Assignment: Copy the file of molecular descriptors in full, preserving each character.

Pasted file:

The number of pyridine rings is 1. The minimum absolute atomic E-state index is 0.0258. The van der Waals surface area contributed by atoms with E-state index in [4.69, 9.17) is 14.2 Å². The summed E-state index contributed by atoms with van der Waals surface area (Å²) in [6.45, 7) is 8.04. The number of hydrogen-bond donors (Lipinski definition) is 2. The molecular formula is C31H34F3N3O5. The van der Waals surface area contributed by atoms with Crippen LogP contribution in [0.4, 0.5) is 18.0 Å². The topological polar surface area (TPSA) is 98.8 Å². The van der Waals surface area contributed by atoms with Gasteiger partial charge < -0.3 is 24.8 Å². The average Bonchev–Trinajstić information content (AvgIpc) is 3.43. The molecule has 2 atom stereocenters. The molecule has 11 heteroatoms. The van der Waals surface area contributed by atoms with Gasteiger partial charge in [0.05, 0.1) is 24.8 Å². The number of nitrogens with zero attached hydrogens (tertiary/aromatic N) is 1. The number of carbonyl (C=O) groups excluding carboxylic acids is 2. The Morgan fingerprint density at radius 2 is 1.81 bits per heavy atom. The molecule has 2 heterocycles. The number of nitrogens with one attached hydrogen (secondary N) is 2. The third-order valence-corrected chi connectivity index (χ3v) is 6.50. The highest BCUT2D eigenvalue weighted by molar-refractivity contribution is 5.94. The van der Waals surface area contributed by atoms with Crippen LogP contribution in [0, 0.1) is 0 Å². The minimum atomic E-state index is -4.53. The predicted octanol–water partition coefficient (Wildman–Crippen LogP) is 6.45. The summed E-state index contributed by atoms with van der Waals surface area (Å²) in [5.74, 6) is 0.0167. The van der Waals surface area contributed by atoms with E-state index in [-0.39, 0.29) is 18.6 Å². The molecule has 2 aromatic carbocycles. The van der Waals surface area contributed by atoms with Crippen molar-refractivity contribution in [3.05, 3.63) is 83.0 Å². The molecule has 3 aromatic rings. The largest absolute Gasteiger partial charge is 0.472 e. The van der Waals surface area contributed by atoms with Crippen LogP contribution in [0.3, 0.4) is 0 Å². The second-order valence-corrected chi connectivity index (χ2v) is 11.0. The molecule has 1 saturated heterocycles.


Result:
The number of pyridine rings is 1. The minimum absolute atomic E-state index is 0.0258. The van der Waals surface area contributed by atoms with E-state index in [4.69, 9.17) is 14.2 Å². The summed E-state index contributed by atoms with van der Waals surface area (Å²) in [6.45, 7) is 8.04. The number of hydrogen-bond donors (Lipinski definition) is 2. The molecular formula is C31H34F3N3O5. The van der Waals surface area contributed by atoms with Crippen LogP contribution in [0.4, 0.5) is 18.0 Å². The topological polar surface area (TPSA) is 98.8 Å². The van der Waals surface area contributed by atoms with Gasteiger partial charge < -0.3 is 24.8 Å². The average Bonchev–Trinajstić information content (AvgIpc) is 3.43. The molecule has 2 atom stereocenters. The molecule has 11 heteroatoms. The van der Waals surface area contributed by atoms with Gasteiger partial charge in [0.05, 0.1) is 24.8 Å². The number of nitrogens with zero attached hydrogens (tertiary/aromatic N) is 1. The number of carbonyl (C=O) groups excluding carboxylic acids is 2. The Morgan fingerprint density at radius 2 is 1.81 bits per heavy atom. The molecule has 2 heterocycles. The number of nitrogens with one attached hydrogen (secondary N) is 2. The third-order valence-corrected chi connectivity index (χ3v) is 6.50. The highest BCUT2D eigenvalue weighted by molar-refractivity contribution is 5.94. The van der Waals surface area contributed by atoms with Crippen LogP contribution in [0, 0.1) is 0 Å². The minimum atomic E-state index is -4.53. The predicted octanol–water partition coefficient (Wildman–Crippen LogP) is 6.45. The summed E-state index contributed by atoms with van der Waals surface area (Å²) in [5.74, 6) is 0.0167. The van der Waals surface area contributed by atoms with E-state index in [-0.39, 0.29) is 18.6 Å². The molecule has 2 aromatic carbocycles. The van der Waals surface area contributed by atoms with Crippen molar-refractivity contribution in [3.05, 3.63) is 83.0 Å². The molecule has 3 aromatic rings. The largest absolute Gasteiger partial charge is 0.472 e. The van der Waals surface area contributed by atoms with Crippen LogP contribution in [0.3, 0.4) is 0 Å². The second-order valence-corrected chi connectivity index (χ2v) is 11.0. The molecule has 1 saturated heterocycles.